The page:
From New World Encyclopedia
Autonomous Region (Região Autónoma)
The fireworks celebrations ringing in the New Year; Madeira is known for its annual New Year's fireworks display
The fireworks celebrations ringing in the New Year; Madeira is known for its annual New Year's fireworks display
Official name: Região Autónoma da Madeira
Name origin: madeira, Portuguese for wood
Motto: Das ilhas, as mais belas e livres
(Of all islands, the most beautiful and free)
Nickname: Pérola do Atlântico
(Pearl of the Atlantic)
Country Flag of Portugal Portugal
Autonomous Region Flag of Madeira Madeira
Region Atlantic Ocean
Subregion Tore-Madeira Ridge
Position Madeira Platform,
Savage Islands submarine mount
Islands Madeira, Porto Santo, Desertas, Selvagem
Capital Funchal
Largest city Funchal
 - coordinates 32°39′4″N 16°54′35″W / 32.65111, -16.90972
Highest point Pico Ruivo
 - location Paul da Serra, Santana, Madeira
 - elevation 1,862 meters (6,109 feet)
Lowest point Sea level
 - location Atlantic Ocean, Madeira
 - elevation 0 meters (0 feet)
Area 801 km² (309 miles²)
Population 267,302 (2011) Estimate[1]Green Arrow Up (Darker).png
Density 308.5 / km2 (799 / sq mi)
Settlement c. 1420
 - Administrative autonomy c. 1895
 - Political autonomy 4 September 1976
Discovery c. 1415
 - location Assembleia Regional, , Funchal
 - elevation 16 meters (52 feet)
 - coordinates 32°38′49.96″N 16°54′29.59″W / 32.6472111, -16.9082194
 - location Quinta Vigia, , Funchal
 - elevation 51 meters (167 feet)
 - coordinates 32°38′42.39″N 16°54′57.16″W / 32.6451083, -16.9158778
President (Government) Alberto João Jardim (PPD-PSD})
 - President (Assembleia) José Miguel Jardim d´Olival de Mendonça (PPD-PSD})
Timezone WET (UTC0)
 - summer (DST) WEST (UTC+1)
Postal code 9XXX-XXX
Area code (+351) 291 XXX XXX
ccTLD .pt
Date format dd-mm-yyyy
Drive right-side
Demonym Madeiran; Madeirense
Patron Saint Nossa Senhora do Monte
Holiday 1 July
Anthem A Portuguesa (national)
Hino da Madeira (regional)
Currency Euro (€)[2]
Gross domestic product (PPP) € 6,361 billion[3] Green Arrow Up (Darker).png (2008)
Per capita GDP € 25,800-$35,589[3] Green Arrow Up (Darker).png
Location of the archipelago of Madeira
Location of the archipelago of Madeira
Distribution of the islands of the archipelago (not including the Savage islands)
Distribution of the islands of the archipelago (not including the Savage islands)
Statistics: Instituto Nacional de Estatística[4]
Geographic detail from CAOP (2010)[5] produced by Instituto Geográfico Português (IGP)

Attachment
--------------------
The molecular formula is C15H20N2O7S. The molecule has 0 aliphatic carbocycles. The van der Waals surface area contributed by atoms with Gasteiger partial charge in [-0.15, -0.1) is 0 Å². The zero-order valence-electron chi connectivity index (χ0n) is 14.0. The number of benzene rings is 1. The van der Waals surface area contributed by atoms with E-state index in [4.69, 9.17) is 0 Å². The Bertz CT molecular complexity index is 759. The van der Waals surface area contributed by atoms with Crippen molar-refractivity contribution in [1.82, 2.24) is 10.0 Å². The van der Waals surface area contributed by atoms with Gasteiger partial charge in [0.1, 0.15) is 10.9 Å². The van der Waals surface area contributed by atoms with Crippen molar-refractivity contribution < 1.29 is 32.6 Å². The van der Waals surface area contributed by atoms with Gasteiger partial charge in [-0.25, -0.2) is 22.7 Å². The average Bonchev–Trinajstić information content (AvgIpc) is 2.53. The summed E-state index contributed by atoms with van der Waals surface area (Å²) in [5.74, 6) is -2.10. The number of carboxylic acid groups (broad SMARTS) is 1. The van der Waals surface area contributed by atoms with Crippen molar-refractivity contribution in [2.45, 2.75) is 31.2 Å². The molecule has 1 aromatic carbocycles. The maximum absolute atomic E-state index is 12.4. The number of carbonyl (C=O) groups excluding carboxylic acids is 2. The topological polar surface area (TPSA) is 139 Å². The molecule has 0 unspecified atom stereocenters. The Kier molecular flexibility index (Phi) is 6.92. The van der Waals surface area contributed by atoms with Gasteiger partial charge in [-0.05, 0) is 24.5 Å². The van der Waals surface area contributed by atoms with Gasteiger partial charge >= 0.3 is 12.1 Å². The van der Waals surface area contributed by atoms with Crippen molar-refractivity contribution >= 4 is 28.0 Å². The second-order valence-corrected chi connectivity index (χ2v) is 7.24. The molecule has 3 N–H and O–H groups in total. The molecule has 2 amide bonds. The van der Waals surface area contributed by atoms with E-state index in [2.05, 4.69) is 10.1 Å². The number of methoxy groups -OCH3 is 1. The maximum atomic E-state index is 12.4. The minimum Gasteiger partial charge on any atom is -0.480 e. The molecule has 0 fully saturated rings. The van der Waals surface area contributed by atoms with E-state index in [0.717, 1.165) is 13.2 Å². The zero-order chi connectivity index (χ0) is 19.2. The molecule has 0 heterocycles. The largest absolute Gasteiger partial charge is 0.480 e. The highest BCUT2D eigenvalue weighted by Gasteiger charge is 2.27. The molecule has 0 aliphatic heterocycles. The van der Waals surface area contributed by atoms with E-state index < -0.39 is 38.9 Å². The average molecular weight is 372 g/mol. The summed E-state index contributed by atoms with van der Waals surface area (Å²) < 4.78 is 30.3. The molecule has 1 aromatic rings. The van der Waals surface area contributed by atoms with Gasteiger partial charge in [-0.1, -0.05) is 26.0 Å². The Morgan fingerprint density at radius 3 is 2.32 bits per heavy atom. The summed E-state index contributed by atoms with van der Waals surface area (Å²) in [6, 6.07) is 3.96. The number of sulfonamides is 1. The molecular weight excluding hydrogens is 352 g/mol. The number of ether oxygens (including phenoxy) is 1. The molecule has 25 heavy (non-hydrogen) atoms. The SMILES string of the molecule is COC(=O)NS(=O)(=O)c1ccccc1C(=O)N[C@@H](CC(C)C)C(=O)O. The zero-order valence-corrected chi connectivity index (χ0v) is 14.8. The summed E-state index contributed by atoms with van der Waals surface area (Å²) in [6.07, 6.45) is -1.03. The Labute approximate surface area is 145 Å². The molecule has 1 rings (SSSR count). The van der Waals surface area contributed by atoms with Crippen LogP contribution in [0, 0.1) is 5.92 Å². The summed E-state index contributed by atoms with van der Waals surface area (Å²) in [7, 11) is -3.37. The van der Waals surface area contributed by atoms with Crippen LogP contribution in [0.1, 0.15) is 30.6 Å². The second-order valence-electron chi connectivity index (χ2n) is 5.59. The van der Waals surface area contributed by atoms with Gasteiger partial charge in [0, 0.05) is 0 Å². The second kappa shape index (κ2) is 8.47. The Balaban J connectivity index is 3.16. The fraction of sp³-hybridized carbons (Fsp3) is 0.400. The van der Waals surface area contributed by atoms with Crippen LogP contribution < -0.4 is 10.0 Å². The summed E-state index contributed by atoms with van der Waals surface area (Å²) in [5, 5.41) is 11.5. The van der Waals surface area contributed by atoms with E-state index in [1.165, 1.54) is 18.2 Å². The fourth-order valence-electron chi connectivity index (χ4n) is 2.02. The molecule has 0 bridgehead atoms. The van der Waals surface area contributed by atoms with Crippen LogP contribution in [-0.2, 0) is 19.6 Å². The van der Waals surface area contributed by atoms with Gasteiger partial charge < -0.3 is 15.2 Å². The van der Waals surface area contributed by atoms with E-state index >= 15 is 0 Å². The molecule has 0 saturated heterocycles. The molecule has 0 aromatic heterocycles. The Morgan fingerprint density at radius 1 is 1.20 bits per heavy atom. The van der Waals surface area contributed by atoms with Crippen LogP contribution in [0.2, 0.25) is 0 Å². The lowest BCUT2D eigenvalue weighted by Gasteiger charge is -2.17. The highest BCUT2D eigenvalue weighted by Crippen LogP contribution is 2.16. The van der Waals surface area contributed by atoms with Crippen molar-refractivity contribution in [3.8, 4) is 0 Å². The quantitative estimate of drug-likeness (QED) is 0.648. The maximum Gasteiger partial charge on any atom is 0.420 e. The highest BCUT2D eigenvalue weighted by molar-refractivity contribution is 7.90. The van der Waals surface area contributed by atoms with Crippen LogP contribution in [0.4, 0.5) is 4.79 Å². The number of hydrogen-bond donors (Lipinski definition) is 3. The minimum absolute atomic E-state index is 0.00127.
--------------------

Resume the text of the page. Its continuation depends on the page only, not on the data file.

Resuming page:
Madeira is an archipelago in the north Atlantic Ocean, and is one of the Autonomous regions of Portugal. It belongs politically and culturally to Europe, even if it can be considered to be a geographical part of the African Plate.

Madeira, known originally to the Romans as the Purple Islands, was rediscovered, possibly accidentally, by Portuguese sailors and settled by Portugal as early as 1418 or as late as 1420. The archipelago is considered to be the first discovery of the exploratory period initiated by Henry the Navigator of Portugal. Only two islands of the archipelago are inhabited; Madeira Island and Porto Santo Island.

Madeira is a popular year-round resort, noted for its Madeira Wine, flowers, and embroidery artisans, as well as its New Year's Eve celebrations that feature, purportedly, the largest fireworks display in the world.

The valleys in the north of Madeira Island contain laurisilva forests, which have been designated a World Heritage Site by UNESCO.

Laurisilva of Madeira*
UNESCO World Heritage Site
Type Natural
Criteria ix, x
Reference 934
Region** Europe and North America
Inscription history
Inscription 1999  (23rd Session)
* Name as inscribed on World Heritage List.
** Region as classified by UNESCO.


The Autonomous Region of Madeira is composed of Madeira Island, Porto Santo Island, the only inhabited islands, as well as Desertas Islands and Savage Islands. The archipelago lies about 360 miles from the coast of Africa, 535 miles from Lisbon, 230 miles from Gran Canaria, and 480 miles from Santa Maria, the nearest of the Azores.

Madeira Island is the largest island of the group with an area of 286 square miles (741 square kilometers), a length of 30 geographical miles (57km), a breadth of 13 miles (22km) at its widest point, and a coastline of 80 to 90 miles. Its longer axis lies east and west, along which lies a mountain chain with a mean altitude of 4000 feet (1220 meters), considered the backbone of the island from which many deep ravines radiate outward to the coast. Its most famous cliff, the Cabo Girão, is one of the largest in Europe. The highest point on the island is Pico Ruivo, at 6107 feet (1862 meters).

Madeira Island is the top of a massive shield volcano that rises about 3.7 miles (6km) from the floor of the Atlantic Ocean. The volcano formed atop an east-west rift in the oceanic crust. Construction of the bulk of the volcano began during the Miocene Epoch over five million years ago and continued into the Pleistocene until about 700,000 years ago. This was followed by extensive erosion, producing two large amphitheaters open to the south in the central part of the island.

Volcanic activity later resumed, producing scoria cones and lava flows atop the older eroded shield. The most recent volcanic eruptions were on the west-central part of the island only 6,500 years ago, creating more cinder cones and lava flows.

Madeira Island's geographical position and mountainous landscape result in a very pleasant climate. Temperatures are about 72°F (22°C) in the summer and about 61°F (16°C) during the winter. With its mild humidity, the weather of the island is classified as subtropical. Influenced by the Gulf Stream, sea water temperature is 72°F (22°C) during the summer and 61°F (16°C) in the winter.